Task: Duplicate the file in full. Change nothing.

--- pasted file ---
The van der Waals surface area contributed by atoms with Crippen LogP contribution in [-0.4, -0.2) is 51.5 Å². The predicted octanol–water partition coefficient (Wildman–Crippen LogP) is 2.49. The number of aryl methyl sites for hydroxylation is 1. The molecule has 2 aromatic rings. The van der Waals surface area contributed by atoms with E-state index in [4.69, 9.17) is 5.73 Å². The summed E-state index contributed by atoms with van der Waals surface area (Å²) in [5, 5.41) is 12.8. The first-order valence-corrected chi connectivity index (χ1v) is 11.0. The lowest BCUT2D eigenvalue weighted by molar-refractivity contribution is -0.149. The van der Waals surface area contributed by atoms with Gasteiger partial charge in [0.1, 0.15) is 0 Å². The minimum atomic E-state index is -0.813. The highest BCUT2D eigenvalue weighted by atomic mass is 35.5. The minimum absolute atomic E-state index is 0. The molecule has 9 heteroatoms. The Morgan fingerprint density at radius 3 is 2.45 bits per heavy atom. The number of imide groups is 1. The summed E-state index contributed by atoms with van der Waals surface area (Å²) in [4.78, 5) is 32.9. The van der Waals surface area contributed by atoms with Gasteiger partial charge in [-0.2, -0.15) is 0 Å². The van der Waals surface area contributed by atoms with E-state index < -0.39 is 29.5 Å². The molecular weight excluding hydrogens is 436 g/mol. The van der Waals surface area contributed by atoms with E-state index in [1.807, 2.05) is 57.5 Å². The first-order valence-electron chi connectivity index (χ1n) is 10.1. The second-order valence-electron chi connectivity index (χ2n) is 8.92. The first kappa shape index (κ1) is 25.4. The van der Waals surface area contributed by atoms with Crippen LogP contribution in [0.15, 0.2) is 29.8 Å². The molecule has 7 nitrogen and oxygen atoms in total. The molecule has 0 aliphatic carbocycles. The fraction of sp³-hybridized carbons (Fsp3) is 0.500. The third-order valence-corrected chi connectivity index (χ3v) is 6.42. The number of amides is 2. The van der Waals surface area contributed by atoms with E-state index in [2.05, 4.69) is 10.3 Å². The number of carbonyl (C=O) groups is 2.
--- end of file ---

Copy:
The van der Waals surface area contributed by atoms with Crippen LogP contribution in [-0.4, -0.2) is 51.5 Å². The predicted octanol–water partition coefficient (Wildman–Crippen LogP) is 2.49. The number of aryl methyl sites for hydroxylation is 1. The molecule has 2 aromatic rings. The van der Waals surface area contributed by atoms with E-state index in [4.69, 9.17) is 5.73 Å². The summed E-state index contributed by atoms with van der Waals surface area (Å²) in [5, 5.41) is 12.8. The first-order valence-corrected chi connectivity index (χ1v) is 11.0. The lowest BCUT2D eigenvalue weighted by molar-refractivity contribution is -0.149. The van der Waals surface area contributed by atoms with Gasteiger partial charge in [0.1, 0.15) is 0 Å². The minimum atomic E-state index is -0.813. The highest BCUT2D eigenvalue weighted by atomic mass is 35.5. The minimum absolute atomic E-state index is 0. The molecule has 9 heteroatoms. The Morgan fingerprint density at radius 3 is 2.45 bits per heavy atom. The number of imide groups is 1. The summed E-state index contributed by atoms with van der Waals surface area (Å²) in [4.78, 5) is 32.9. The van der Waals surface area contributed by atoms with Gasteiger partial charge in [-0.2, -0.15) is 0 Å². The van der Waals surface area contributed by atoms with E-state index < -0.39 is 29.5 Å². The molecular weight excluding hydrogens is 436 g/mol. The van der Waals surface area contributed by atoms with E-state index in [1.807, 2.05) is 57.5 Å². The first-order valence-electron chi connectivity index (χ1n) is 10.1. The second-order valence-electron chi connectivity index (χ2n) is 8.92. The first kappa shape index (κ1) is 25.4. The van der Waals surface area contributed by atoms with Crippen LogP contribution in [0.15, 0.2) is 29.8 Å². The molecule has 7 nitrogen and oxygen atoms in total. The molecule has 0 aliphatic carbocycles. The fraction of sp³-hybridized carbons (Fsp3) is 0.500. The third-order valence-corrected chi connectivity index (χ3v) is 6.42. The number of amides is 2. The van der Waals surface area contributed by atoms with E-state index in [2.05, 4.69) is 10.3 Å². The number of carbonyl (C=O) groups is 2.